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Figure 8 shows DGGE band patterns of archaea and eubacteria. All fluorescence brightness of methanogens bands of PRA-1 were remarkably light in color compared with control. Band No. 1 to No.3 in archaebacteria might be Methanobrevibacter sp. which is a Gram positive bacterium or parasitic methanogens sticking on protozoan surface. PRA-1 increased the fluorescence brightness of the band of the Gram positive bacteria and declined the fluorescence brightness of the band of the Gram negative bacteria. For Gram positive bacteria, Streptococcus sp., Clostridium sp., Butyrivibrio sp. and Clostridium aminophilum were increased, whereas Prevotella sp., Prevotella ruminicola, Pseudobutyrivibrio sp., Prevotella sp., Succinivibrio dextrinosolvens and Schwartzia succinivorans in Gram negative bacteria were decreased by adding PRA-1.
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Figure 9 shows chemical structure of natural resin of cashew nut shell. The cashew nutshell liquid (CNSL) or cashew shell oil is a natural resin found in the honeycomb structure of the cashew nutshell. It consists of about 90% anacardic acids and 10% cardol. Both substances are dermatogenic,similarly to the oils of the poison ivy. It is a raw material of multiple uses in developing drugs, antioxidants, fungicides, etc. The anacardic acids have been used effectively in vivo against tooth abscesses due to their lethality to gram-positive bacteria. They are also active against a wide range of other gram-positive bacteria. Kobayashi and his colleagues have found CNSL is an effective suppressor to mitigate rumen methanogenesis (Unpublished).
The Kyoto protocol obligates Japan to mitigate 6% greenhouse gas emission in targeted year compared to 1990's emission in C[O.sub.2] equivalent. The benchmark 1990 emission levels in Kyoto Protocol is 1261.3 Tg in Japan (National Greenhouse Gas Inventory Report of Japan 2007). The 75.7 Tg is countable as the 6% reduction in Japanese obligation. In animal agriculture in Japan, however, total number of dairy and beef cattle account approximately 4.4 million (FAOSTST, http://faostat.fao.org/). Their total belching methane is counted 7.82 Tg/year in C[O.sub.2] equivalent, i.e. 10.3% of total load of GHG mitigation in Japan. Although the manipulators described in the present paper will not greatly contribute to mitigate GHG emission in Japan, the CDM and JI in Kyoto Mechanism might give highly economical and environmental incentives for the implementation in ruminant production of Asia and Pacific regions. Inventories of manipulators and their abatements are accurately assessed for the eligibility requirements as Kyoto Mechanism.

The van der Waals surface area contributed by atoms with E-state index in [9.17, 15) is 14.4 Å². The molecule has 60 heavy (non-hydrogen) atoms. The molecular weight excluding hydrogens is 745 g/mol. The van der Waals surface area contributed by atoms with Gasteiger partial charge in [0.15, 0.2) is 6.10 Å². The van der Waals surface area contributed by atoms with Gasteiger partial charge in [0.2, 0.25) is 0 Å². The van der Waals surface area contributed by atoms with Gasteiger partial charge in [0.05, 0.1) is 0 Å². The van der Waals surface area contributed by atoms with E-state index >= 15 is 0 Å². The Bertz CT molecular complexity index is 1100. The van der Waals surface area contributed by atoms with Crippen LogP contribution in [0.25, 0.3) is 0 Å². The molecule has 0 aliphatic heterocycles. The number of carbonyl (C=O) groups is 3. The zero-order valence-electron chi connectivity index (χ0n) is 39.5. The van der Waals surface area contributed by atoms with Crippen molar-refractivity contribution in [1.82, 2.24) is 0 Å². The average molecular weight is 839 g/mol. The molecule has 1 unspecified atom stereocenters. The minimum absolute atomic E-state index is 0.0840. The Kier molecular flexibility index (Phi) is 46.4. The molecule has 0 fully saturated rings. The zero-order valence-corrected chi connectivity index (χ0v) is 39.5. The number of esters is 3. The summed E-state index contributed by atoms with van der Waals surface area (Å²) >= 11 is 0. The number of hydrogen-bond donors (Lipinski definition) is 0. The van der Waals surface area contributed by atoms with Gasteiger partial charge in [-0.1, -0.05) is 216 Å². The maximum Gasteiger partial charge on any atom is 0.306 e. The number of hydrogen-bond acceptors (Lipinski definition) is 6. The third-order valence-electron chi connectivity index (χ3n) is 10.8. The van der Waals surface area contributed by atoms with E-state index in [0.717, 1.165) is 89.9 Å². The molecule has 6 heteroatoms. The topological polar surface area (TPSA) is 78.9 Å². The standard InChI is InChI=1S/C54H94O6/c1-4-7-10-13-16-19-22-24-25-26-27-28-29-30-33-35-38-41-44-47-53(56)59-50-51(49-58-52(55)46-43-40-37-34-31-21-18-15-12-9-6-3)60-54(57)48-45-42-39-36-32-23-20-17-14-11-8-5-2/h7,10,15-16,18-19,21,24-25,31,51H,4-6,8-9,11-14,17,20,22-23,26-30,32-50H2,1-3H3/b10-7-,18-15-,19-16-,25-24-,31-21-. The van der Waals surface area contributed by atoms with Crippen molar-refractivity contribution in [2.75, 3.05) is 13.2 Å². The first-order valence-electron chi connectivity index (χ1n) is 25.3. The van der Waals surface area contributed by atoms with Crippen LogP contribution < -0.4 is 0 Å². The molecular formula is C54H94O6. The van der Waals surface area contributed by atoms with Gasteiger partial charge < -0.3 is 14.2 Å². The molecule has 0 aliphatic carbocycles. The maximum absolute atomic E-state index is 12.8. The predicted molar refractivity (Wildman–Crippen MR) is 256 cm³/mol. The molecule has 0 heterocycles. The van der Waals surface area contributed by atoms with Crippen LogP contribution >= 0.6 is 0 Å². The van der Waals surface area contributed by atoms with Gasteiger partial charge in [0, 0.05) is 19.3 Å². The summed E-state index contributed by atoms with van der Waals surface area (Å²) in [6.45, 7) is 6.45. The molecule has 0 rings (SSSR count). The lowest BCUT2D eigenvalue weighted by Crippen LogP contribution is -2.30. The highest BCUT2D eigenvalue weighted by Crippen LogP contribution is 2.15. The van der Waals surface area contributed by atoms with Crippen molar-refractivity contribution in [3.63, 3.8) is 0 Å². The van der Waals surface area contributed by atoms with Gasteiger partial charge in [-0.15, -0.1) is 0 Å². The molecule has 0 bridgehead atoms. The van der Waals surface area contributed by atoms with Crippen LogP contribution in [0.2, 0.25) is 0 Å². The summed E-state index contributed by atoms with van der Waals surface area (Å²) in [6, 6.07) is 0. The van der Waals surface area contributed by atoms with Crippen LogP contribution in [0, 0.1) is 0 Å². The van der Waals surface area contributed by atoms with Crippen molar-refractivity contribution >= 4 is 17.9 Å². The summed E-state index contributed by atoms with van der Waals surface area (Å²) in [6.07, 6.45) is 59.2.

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Junichi Takahashi **
Graduate School of Animal Science, Obihiro University of Agriculture and Veterinary Medicine, Obihiro, Japan 080-8555
* This paper was presented at 2010 AAAP Animal Nutrition Forum of the 14th AAAP Animal Science Congress held in Pingtung, Taiwan during August 23-29, 2010.
** Corresponding Author: Junichi Takahashi. Tel: +81-155 351320, Fax: +81 155 351320, E-mail: firstname.lastname@example.org
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|Publication:||Asian - Australasian Journal of Animal Sciences|
|Date:||Jan 13, 2011|